Rather ironically, it’s a morning of typical Irish summer weather on the Adriatic on the day that a (fully clothed) Irish journalist arrives to take a glimpse into the subculture of the modern-day nudist camp. We’d just had a day of rain during which temperatures plummeted to 14 degrees and now temperatures are struggling to get up to 20 degree as I arrive at the gate.
This is the Solaris naturist resort near Porec, Istria, Croatia. The enormous 49-hectare (121 acres) site is a haven for those who like to get an all-over tan, with 2.5km of private beach front, eight tennis courts, swimming pools, mini golf, table tennis, boat moorings and a whole raft of water sports – all ready for those who like to do things as nature intended.
Josipa Bonifacichas been involved with naturist tourism in Croatia for several years in both a professional and voluntary capacity. She is marketing manager of Valamar – one of Croatia’s biggest holiday groups that owns a slew of resorts and hotels all over Croatia.
Croatia is the birthplace of the naturist resort. Back in 1932, it was here that the world’s first nudist beach was opened and in 1950, the Croatians were the first to bring us the concept of a naturist holiday package. In fact, this part of Croatia used to have more square footage of campsite devoted to nude than to clothed holiday-makers during the 1980s, says Bonifacichas.
Later on, she shows me around the site in one of the staff cars. Today, there isn’t much appetite for exposing the flesh in the fresh weather and most people seem to have left their clothes on or have forgotten that they’re in naturist paradise.
“We don’t enforce people to take off their clothes,” explains Bonifacichas, “except on the beach. We don’t force the issue with teenagers either . . . when people are at a sensitive age.”
As we circle the site, the air begins to warm up and, sure enough, there is no shortage of naturists – families and couples of all ages and nationalities. It shocks at first; it looks as though some people have emerged from their mobile homes, tents or apartments and simply forgotten to put their clothes on. After a while, however, it all becomes . . . quite a natural sight. It’s exactly like any other camp site, except everyone’s private parts aren’t, well, private.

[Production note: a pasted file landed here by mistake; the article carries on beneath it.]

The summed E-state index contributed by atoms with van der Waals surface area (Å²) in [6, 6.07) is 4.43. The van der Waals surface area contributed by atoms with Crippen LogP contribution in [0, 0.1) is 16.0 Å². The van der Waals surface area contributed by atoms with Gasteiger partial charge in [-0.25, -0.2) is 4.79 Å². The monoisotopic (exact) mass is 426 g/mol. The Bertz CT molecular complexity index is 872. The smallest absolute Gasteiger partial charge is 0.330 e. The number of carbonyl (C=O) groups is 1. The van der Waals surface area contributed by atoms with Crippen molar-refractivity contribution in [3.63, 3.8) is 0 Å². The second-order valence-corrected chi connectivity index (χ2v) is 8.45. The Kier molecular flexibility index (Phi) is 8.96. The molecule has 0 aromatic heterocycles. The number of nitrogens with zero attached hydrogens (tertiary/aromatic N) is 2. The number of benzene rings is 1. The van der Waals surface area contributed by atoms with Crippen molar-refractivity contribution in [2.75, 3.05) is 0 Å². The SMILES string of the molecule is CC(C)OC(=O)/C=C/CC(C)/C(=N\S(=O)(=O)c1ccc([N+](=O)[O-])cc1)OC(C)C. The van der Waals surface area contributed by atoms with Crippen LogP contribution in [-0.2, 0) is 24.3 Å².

There are people here seemingly from every walk of life and from many different countries, with Dutch and German vehicle registrations appearing to dominate. The bulk of the holiday-makers seem to be either families with young children or older couples of retirement age, with groups of youths and younger couples only occasionally evident.
Bonifacichas’s company carries out regular research on naturist clients at their facilities. She says that naturist holidaymakers tend to be better educated and better-off than your average tourist.
“Also, they are very loyal guests. For instance, 35 per cent are coming three to five times and 30 per cent of our guests come back more than six times. Overall, more than one-third of our guests return, which is a huge number in the tourism industry.”
There are 13 high-standard naturist resorts in Croatia today but the overall trend since the 1980s has been towards “wild” naturism, where people prefer to practise their naturism in the many secluded coves and beaches along the craggy Croatian coastline.
Over in the world’s leading naturist holiday destination country (France), the popularity of wild naturism and resort-oriented naturism are both increasing, according to Yves Leclerc, vice-president and communications officer of the Fedération Française de Naturisme.
“The number of people taking naturist holidays in France is growing by between 3.5 per cent and 4 per cent per year at the moment. It’s mostly down to strong marketing activity abroad by Atout France (the French equivalent of Fáilte Ireland). One large naturist campsite owner told us that his visitor numbers had increased by 5 per cent each year for the past three years. This doesn’t mean that the numbers of naturists is increasing as quickly as that, but it does show that more and more people are turning towards naturism and towards naturist holidays.”